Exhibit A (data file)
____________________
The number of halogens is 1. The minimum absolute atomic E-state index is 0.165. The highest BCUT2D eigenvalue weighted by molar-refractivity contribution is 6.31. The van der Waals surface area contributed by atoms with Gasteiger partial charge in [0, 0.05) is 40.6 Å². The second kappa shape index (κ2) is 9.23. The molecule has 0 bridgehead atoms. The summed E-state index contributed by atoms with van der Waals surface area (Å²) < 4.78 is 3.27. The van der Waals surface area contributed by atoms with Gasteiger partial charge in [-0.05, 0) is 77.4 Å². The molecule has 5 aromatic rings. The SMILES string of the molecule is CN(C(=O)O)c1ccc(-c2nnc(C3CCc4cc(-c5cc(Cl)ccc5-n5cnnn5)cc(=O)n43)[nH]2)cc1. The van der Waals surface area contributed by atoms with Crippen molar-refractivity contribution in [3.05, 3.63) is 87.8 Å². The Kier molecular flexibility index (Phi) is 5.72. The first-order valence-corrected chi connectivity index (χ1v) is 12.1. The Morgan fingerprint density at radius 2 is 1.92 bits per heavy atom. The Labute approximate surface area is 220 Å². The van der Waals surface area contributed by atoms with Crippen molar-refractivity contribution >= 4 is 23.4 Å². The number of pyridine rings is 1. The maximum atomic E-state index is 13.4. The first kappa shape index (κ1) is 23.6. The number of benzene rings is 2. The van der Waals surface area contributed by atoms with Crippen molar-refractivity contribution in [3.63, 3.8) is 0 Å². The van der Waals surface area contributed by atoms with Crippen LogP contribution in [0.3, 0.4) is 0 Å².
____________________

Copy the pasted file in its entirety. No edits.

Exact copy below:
The number of halogens is 1. The minimum absolute atomic E-state index is 0.165. The highest BCUT2D eigenvalue weighted by molar-refractivity contribution is 6.31. The van der Waals surface area contributed by atoms with Gasteiger partial charge in [0, 0.05) is 40.6 Å². The second kappa shape index (κ2) is 9.23. The molecule has 0 bridgehead atoms. The summed E-state index contributed by atoms with van der Waals surface area (Å²) < 4.78 is 3.27. The van der Waals surface area contributed by atoms with Gasteiger partial charge in [-0.05, 0) is 77.4 Å². The molecule has 5 aromatic rings. The SMILES string of the molecule is CN(C(=O)O)c1ccc(-c2nnc(C3CCc4cc(-c5cc(Cl)ccc5-n5cnnn5)cc(=O)n43)[nH]2)cc1. The van der Waals surface area contributed by atoms with Crippen molar-refractivity contribution in [3.05, 3.63) is 87.8 Å². The Kier molecular flexibility index (Phi) is 5.72. The first-order valence-corrected chi connectivity index (χ1v) is 12.1. The Morgan fingerprint density at radius 2 is 1.92 bits per heavy atom. The Labute approximate surface area is 220 Å². The van der Waals surface area contributed by atoms with Crippen molar-refractivity contribution >= 4 is 23.4 Å². The number of pyridine rings is 1. The maximum atomic E-state index is 13.4. The first kappa shape index (κ1) is 23.6. The number of benzene rings is 2. The van der Waals surface area contributed by atoms with Crippen molar-refractivity contribution in [3.63, 3.8) is 0 Å². The van der Waals surface area contributed by atoms with Crippen LogP contribution in [0.3, 0.4) is 0 Å².